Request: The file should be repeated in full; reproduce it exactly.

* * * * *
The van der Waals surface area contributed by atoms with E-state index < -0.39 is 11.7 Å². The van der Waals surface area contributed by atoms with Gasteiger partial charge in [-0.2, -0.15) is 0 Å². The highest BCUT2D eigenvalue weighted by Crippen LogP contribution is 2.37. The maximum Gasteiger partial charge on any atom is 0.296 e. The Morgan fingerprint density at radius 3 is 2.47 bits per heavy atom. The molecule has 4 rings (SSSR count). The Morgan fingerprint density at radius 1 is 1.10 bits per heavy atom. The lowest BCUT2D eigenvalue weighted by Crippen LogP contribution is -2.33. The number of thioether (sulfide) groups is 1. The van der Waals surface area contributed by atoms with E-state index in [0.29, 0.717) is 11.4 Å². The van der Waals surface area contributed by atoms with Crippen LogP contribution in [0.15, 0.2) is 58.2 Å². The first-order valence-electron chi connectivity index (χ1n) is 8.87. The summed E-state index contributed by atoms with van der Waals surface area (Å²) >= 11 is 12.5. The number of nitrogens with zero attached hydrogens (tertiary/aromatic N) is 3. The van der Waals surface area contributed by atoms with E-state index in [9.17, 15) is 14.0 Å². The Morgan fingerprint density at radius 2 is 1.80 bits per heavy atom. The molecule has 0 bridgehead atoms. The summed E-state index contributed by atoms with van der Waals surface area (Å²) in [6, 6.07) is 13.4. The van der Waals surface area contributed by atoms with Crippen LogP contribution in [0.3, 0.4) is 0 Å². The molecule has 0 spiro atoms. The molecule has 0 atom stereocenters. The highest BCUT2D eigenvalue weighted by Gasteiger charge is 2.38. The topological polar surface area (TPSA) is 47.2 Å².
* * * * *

The van der Waals surface area contributed by atoms with E-state index < -0.39 is 11.7 Å². The van der Waals surface area contributed by atoms with Gasteiger partial charge in [-0.2, -0.15) is 0 Å². The highest BCUT2D eigenvalue weighted by Crippen LogP contribution is 2.37. The maximum Gasteiger partial charge on any atom is 0.296 e. The Morgan fingerprint density at radius 3 is 2.47 bits per heavy atom. The molecule has 4 rings (SSSR count). The Morgan fingerprint density at radius 1 is 1.10 bits per heavy atom. The lowest BCUT2D eigenvalue weighted by Crippen LogP contribution is -2.33. The number of thioether (sulfide) groups is 1. The van der Waals surface area contributed by atoms with E-state index in [0.29, 0.717) is 11.4 Å². The van der Waals surface area contributed by atoms with Crippen LogP contribution in [0.15, 0.2) is 58.2 Å². The first-order valence-electron chi connectivity index (χ1n) is 8.87. The summed E-state index contributed by atoms with van der Waals surface area (Å²) >= 11 is 12.5. The number of nitrogens with zero attached hydrogens (tertiary/aromatic N) is 3. The van der Waals surface area contributed by atoms with E-state index in [9.17, 15) is 14.0 Å². The Morgan fingerprint density at radius 2 is 1.80 bits per heavy atom. The molecule has 0 bridgehead atoms. The summed E-state index contributed by atoms with van der Waals surface area (Å²) in [6, 6.07) is 13.4. The van der Waals surface area contributed by atoms with Crippen LogP contribution in [0.3, 0.4) is 0 Å². The molecule has 0 spiro atoms. The molecule has 0 atom stereocenters. The highest BCUT2D eigenvalue weighted by Gasteiger charge is 2.38. The topological polar surface area (TPSA) is 47.2 Å².